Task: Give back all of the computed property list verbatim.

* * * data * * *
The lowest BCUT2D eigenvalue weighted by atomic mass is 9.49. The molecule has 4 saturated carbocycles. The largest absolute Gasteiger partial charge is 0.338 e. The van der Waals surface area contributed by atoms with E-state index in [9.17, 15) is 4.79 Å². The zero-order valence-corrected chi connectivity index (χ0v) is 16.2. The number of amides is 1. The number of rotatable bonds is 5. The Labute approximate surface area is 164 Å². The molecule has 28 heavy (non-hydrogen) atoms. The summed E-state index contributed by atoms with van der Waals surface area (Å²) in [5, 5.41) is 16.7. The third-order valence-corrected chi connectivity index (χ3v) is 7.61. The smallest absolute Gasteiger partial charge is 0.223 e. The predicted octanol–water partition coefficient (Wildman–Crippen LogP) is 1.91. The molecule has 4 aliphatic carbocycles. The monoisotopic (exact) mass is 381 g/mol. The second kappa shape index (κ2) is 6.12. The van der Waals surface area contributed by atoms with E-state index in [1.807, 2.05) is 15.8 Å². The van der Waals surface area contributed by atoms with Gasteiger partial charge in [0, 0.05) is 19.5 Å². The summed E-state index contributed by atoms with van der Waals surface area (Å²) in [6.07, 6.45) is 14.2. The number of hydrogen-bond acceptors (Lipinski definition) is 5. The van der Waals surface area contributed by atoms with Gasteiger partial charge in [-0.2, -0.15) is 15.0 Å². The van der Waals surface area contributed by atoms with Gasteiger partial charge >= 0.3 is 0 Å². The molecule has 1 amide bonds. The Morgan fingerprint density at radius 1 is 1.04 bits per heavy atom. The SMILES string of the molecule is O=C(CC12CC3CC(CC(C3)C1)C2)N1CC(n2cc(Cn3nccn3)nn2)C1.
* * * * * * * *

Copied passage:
The lowest BCUT2D eigenvalue weighted by atomic mass is 9.49. The molecule has 4 saturated carbocycles. The largest absolute Gasteiger partial charge is 0.338 e. The van der Waals surface area contributed by atoms with E-state index in [9.17, 15) is 4.79 Å². The zero-order valence-corrected chi connectivity index (χ0v) is 16.2. The number of amides is 1. The number of rotatable bonds is 5. The Labute approximate surface area is 164 Å². The molecule has 28 heavy (non-hydrogen) atoms. The summed E-state index contributed by atoms with van der Waals surface area (Å²) in [5, 5.41) is 16.7. The third-order valence-corrected chi connectivity index (χ3v) is 7.61. The smallest absolute Gasteiger partial charge is 0.223 e. The predicted octanol–water partition coefficient (Wildman–Crippen LogP) is 1.91. The molecule has 4 aliphatic carbocycles. The monoisotopic (exact) mass is 381 g/mol. The second kappa shape index (κ2) is 6.12. The van der Waals surface area contributed by atoms with E-state index in [1.807, 2.05) is 15.8 Å². The van der Waals surface area contributed by atoms with Gasteiger partial charge in [0, 0.05) is 19.5 Å². The summed E-state index contributed by atoms with van der Waals surface area (Å²) in [6.07, 6.45) is 14.2. The number of hydrogen-bond acceptors (Lipinski definition) is 5. The van der Waals surface area contributed by atoms with Gasteiger partial charge in [-0.2, -0.15) is 15.0 Å². The van der Waals surface area contributed by atoms with Gasteiger partial charge >= 0.3 is 0 Å². The molecule has 1 amide bonds. The Morgan fingerprint density at radius 1 is 1.04 bits per heavy atom. The SMILES string of the molecule is O=C(CC12CC3CC(CC(C3)C1)C2)N1CC(n2cc(Cn3nccn3)nn2)C1.